HINTS FROM HELOISE

Garden City Telegram

Dear Heloise: I read your column in the Tribune Star in Terre Haute, Indiana. I'm 80 years old and still learn new tricks. I had a badly burned pan, and my son told me to fill the pan with hot water from the faucet and put in two dryer sheets and leave in overnight. The next morning the pan wiped clean. You can use liquid softener too! - Mary H., Terre Haute, Ind.

FLAKY CRUST

Dear Heloise: Even though I use a marble cutting board and roller, my dough always stuck to both of these. You can't refrigerate the marble cutting board without condensation on it as soon as you start to use it, but I realized I had a couple of those handy gel ice packs in the freezer. I took them out and placed them on the counter under the cutting board. It worked like a charm. I was able to make up crusts with only minimal flour added. - Teri in Texas

TEA TIDBITS

Dear Readers: Tea has been with us for a very long time. In fact, it's believed tea was first used in China around 2737 B.C. The oldest tea leaves were discovered in 2016 in the tomb of Emperor Jing of Han, who was buried around 141 B.C.

Globally, over 3 million tons of tea is produced every year. Here in the U.S., more than 1.42 million pounds in weight of tea is consumed in just a single day, every day. At one time tea was so valuable that pirates liked to plunder tea carrying ships in the South China Sea. The most famous of these pirates was Black Bart, who preferred tea to rum. Now that's a surprise!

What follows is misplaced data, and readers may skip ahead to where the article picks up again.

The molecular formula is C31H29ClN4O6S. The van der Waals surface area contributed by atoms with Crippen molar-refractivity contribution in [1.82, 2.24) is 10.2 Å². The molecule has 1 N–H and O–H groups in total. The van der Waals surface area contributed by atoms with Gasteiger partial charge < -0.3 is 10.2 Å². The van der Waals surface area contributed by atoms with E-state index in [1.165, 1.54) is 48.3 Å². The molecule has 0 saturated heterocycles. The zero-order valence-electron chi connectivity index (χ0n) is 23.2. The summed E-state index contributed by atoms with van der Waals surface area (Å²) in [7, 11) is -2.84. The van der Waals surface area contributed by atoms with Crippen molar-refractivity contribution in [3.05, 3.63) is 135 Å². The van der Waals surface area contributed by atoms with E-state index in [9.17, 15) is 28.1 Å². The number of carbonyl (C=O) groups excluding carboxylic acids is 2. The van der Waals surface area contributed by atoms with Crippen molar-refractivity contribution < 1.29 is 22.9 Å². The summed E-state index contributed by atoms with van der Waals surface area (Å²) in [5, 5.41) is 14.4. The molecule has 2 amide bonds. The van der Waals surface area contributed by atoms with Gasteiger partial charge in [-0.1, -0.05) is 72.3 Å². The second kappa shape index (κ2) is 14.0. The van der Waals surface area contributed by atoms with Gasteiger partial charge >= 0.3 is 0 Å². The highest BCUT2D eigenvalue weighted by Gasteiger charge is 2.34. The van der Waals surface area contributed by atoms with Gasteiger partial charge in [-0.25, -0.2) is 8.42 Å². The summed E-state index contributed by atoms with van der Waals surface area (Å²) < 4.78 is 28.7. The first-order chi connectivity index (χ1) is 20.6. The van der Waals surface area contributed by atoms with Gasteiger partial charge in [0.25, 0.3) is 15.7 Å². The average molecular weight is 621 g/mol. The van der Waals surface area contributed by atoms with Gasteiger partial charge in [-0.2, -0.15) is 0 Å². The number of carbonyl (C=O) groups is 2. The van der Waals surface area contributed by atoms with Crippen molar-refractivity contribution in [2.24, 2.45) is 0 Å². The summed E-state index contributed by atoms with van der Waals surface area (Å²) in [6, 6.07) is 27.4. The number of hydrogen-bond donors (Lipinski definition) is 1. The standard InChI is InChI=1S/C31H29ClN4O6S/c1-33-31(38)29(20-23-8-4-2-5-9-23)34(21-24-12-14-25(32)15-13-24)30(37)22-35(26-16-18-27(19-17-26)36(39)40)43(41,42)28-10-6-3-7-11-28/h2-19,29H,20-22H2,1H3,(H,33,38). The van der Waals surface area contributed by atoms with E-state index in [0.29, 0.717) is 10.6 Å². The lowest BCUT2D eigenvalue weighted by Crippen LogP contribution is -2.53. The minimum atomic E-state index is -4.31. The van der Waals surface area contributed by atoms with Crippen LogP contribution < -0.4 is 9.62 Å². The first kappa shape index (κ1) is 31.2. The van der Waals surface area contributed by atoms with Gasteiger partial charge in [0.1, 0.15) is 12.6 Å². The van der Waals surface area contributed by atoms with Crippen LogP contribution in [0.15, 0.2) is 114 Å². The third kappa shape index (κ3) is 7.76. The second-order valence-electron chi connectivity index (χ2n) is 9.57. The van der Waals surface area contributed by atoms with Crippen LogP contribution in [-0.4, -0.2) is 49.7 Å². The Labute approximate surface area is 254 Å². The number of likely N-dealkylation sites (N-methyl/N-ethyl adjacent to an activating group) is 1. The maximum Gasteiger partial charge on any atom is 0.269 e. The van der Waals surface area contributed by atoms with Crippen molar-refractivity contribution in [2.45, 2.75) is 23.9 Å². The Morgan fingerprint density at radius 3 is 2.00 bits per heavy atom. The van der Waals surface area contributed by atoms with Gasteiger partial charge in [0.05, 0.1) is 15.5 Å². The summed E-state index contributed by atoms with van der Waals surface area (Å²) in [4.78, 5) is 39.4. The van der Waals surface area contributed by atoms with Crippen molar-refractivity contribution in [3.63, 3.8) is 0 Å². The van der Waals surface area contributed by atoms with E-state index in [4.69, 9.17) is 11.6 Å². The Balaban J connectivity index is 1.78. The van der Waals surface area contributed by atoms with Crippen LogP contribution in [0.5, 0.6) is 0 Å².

If you want some great coffee and tea recipes, you might enjoy my pamphlet "Heloise's Flavored Coffees and Teas." To get a copy, go to www.Heloise.com, or send $3, along with a stamped, self-addressed (75 cents) envelope to: Tea, P.O. Box 795001, San Antonio, Texas 78279-5001.

In the 16th and 17th centuries tea was so valuable that it was sometimes used as currency! - Heloise

DUST FREE

Dear Heloise: I inherited some beautiful crystal bowls, platters and vases, most of which are used only on holidays and special occasions. I love these pieces and wash them very carefully by hand. After washing them I usually place them in soft felt bags that I made for each piece. My sister uses a cling wrap, but I prefer these bags because they don't stick to the item inside. I store them in a cupboard and will one day pass them on to my own children, and they'll look as good as the day they were bought. - Geri A., Bloomfield Hills, Mich.

Geri, it's so nice that you appreciate your treasures enough to take excellent care of them. Sometimes a bowl, platter or other serving items will hold happy memories for your children. I have a large apple shaped bowl that was a wedding gift to my mother, and I use it frequently. It was used on many occasions when I was growing up. - Heloise

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